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From Eugene Peterson’s Memoir: Vocational Vigilance and Cultural Toxicity

Over the last few years, my appreciation for Eugene Peterson has grown. I find myself reading him slowly – slower than most things I read – in order to not miss the depth of the story that he shares through his writing.

Next week, Peterson’s memoir, The Pastor, will be released. The first pages of the book can be previewed online at HarperCollins.

I loved these words:

I love being an American. I love this place in which I have been placed – its language, its history, its energy. But I don’t love “the American way,” its culture and values. I don’t love the rampant consumerism that treats God as a product to be marketed. I don’t love the dehumanizing ways that turn men, women,and children into impersonal roles and causes and statistics. I don’t love the competitive spirit that treats others as rivals and even as enemies. The cultural conditions in which I am immersed require, at least for me, a kind of fierce vigilance to guard my vocation from these cultural pollutants so dangerously toxic to persons who want to follow Jesus in the way that he is Jesus.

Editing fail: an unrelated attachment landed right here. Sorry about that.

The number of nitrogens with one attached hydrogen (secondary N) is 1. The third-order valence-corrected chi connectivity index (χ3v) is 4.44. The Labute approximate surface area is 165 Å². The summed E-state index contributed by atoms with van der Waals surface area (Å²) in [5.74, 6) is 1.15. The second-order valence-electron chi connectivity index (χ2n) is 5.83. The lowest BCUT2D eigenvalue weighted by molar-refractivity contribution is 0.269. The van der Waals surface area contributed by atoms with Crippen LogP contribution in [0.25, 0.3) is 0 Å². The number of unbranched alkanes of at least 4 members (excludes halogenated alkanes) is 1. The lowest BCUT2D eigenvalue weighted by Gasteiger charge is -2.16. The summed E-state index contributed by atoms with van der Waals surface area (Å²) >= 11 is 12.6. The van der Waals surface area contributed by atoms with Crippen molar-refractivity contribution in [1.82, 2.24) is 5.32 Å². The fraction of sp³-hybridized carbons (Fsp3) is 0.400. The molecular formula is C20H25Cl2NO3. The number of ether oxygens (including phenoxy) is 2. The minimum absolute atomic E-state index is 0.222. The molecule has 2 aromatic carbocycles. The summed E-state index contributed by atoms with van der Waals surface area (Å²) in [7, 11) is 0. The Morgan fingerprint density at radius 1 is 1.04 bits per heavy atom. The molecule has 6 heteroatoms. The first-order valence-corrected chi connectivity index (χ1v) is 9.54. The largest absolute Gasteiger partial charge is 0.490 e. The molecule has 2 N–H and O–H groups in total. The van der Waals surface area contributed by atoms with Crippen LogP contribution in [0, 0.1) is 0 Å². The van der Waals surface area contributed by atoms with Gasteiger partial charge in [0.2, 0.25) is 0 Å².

Love it. Looking forward to reading the rest of his words.

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